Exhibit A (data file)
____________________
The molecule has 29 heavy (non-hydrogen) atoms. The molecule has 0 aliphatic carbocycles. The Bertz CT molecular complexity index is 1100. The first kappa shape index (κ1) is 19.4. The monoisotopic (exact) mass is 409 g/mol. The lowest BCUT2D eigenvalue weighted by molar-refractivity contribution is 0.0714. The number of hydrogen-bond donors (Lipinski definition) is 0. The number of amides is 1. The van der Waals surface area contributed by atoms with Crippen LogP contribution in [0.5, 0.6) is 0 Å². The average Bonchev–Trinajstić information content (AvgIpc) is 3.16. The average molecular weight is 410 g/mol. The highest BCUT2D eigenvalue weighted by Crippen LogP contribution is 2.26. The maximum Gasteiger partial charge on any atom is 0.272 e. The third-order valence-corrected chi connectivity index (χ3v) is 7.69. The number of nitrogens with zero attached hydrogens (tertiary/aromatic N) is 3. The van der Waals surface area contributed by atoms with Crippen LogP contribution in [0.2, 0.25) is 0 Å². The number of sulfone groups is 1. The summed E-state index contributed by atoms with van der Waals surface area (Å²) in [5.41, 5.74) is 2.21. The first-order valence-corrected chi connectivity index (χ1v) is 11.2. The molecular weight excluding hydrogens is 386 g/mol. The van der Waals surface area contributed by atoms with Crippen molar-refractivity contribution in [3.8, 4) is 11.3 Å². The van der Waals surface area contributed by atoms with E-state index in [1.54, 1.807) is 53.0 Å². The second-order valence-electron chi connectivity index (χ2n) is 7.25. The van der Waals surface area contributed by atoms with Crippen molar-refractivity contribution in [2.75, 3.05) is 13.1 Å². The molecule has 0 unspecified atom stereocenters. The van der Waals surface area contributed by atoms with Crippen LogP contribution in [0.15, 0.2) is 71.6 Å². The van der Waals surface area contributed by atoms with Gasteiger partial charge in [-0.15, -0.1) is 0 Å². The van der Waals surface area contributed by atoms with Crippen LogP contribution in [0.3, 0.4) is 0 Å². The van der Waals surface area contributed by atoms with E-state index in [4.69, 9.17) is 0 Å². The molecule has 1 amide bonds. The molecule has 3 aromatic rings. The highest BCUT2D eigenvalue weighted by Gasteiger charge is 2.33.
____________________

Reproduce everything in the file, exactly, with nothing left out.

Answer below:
The molecule has 29 heavy (non-hydrogen) atoms. The molecule has 0 aliphatic carbocycles. The Bertz CT molecular complexity index is 1100. The first kappa shape index (κ1) is 19.4. The monoisotopic (exact) mass is 409 g/mol. The lowest BCUT2D eigenvalue weighted by molar-refractivity contribution is 0.0714. The number of hydrogen-bond donors (Lipinski definition) is 0. The number of amides is 1. The van der Waals surface area contributed by atoms with Crippen LogP contribution in [0.5, 0.6) is 0 Å². The average Bonchev–Trinajstić information content (AvgIpc) is 3.16. The average molecular weight is 410 g/mol. The highest BCUT2D eigenvalue weighted by Crippen LogP contribution is 2.26. The maximum Gasteiger partial charge on any atom is 0.272 e. The third-order valence-corrected chi connectivity index (χ3v) is 7.69. The number of nitrogens with zero attached hydrogens (tertiary/aromatic N) is 3. The van der Waals surface area contributed by atoms with Crippen LogP contribution in [0.2, 0.25) is 0 Å². The number of sulfone groups is 1. The summed E-state index contributed by atoms with van der Waals surface area (Å²) in [5.41, 5.74) is 2.21. The first-order valence-corrected chi connectivity index (χ1v) is 11.2. The molecular weight excluding hydrogens is 386 g/mol. The van der Waals surface area contributed by atoms with Crippen molar-refractivity contribution in [3.8, 4) is 11.3 Å². The van der Waals surface area contributed by atoms with E-state index in [1.54, 1.807) is 53.0 Å². The second-order valence-electron chi connectivity index (χ2n) is 7.25. The van der Waals surface area contributed by atoms with Crippen molar-refractivity contribution in [2.75, 3.05) is 13.1 Å². The molecule has 0 unspecified atom stereocenters. The van der Waals surface area contributed by atoms with Crippen LogP contribution in [0.15, 0.2) is 71.6 Å². The van der Waals surface area contributed by atoms with Gasteiger partial charge in [-0.15, -0.1) is 0 Å². The van der Waals surface area contributed by atoms with Crippen LogP contribution in [0.3, 0.4) is 0 Å². The van der Waals surface area contributed by atoms with E-state index in [4.69, 9.17) is 0 Å². The molecule has 1 amide bonds. The molecule has 3 aromatic rings. The highest BCUT2D eigenvalue weighted by Gasteiger charge is 2.33.